Monday, September 19, 2016

Body Armor And Plate Carriers

I’ve had several people ask me about body armor. I know very little about it but I know some about plate carriers. This article is from Melanie has more experience with armor than I do. I appreciate her words and hope that we can all learn from this informative article. I liked the way she expressed herself and agree with her words.
“Everybody knows about the existence of the so called bulletproof vest. It is a somewhat magical cloak that protects the wearer from any type of injury and bodily harm. In fact, while that may be true in some instances, this myth about body armor is of course nothing more than just that. Body armor, with its different properties and levels of protection based on the type that is worn will increase the chances of surviving an attack with a firearm and many more weapons, however, the effectiveness of the vest really depends on the weapon used and the strength of the vest itself. Simply putting on any vest for any scenario is not a good idea. That is why beginners need to learn to assess their situation and learn a thing or two about the properties that the different kinds of body armors have, all while resisting the temptation of believing in the most common myths related to body armor.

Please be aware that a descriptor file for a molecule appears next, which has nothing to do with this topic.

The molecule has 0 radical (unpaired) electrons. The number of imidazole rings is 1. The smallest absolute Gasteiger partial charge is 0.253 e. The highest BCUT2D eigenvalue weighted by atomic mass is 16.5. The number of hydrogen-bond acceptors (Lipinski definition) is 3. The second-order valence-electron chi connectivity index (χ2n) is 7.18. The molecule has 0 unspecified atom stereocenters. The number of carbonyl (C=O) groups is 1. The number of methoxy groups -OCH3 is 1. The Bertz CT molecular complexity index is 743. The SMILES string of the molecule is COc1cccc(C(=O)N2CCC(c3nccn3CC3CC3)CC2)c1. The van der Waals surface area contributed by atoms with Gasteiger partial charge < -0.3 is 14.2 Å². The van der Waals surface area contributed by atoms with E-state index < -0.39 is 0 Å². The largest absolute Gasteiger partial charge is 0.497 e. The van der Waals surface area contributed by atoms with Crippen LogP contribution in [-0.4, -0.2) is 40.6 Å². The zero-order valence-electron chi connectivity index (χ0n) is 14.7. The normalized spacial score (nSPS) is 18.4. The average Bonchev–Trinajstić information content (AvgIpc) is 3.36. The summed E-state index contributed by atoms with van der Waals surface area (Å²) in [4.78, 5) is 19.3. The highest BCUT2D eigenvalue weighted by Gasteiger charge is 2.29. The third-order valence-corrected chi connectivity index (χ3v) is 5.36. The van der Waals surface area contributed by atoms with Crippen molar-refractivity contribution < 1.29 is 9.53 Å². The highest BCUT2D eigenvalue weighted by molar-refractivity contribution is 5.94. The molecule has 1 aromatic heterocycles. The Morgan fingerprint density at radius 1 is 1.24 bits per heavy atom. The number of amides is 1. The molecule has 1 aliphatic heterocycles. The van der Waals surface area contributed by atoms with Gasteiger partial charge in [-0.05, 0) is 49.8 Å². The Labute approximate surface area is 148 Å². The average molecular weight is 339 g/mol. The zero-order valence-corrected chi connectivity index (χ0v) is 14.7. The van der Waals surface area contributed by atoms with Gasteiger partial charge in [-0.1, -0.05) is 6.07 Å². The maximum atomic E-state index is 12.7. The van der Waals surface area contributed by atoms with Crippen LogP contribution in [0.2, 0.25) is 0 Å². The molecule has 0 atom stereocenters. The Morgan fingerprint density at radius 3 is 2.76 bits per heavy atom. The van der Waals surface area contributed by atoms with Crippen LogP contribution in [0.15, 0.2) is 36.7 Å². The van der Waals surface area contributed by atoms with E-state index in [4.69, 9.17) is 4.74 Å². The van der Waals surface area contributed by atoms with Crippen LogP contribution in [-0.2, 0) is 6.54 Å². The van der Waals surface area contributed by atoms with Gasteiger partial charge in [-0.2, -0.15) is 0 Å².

Myth: Body Armor Equally Protects Against Bullets and Stabbing Weapons
Bullet proof vests are made from Kevlar. They are comprised of many individual layers that are constructed to keep out bullets and protect the wearer from being penetrated by potentially lethal rounds. Knives on the other hand are a different thing. The tips of knives are generally smaller than bullets and capable of penetrating some vests. In the end, however, it depends on the force that a knife attack is carried out with. Attacks carried out with more force require a higher level of stab protection. Every vest has one of three stab proof levels, with level 3 being the highest.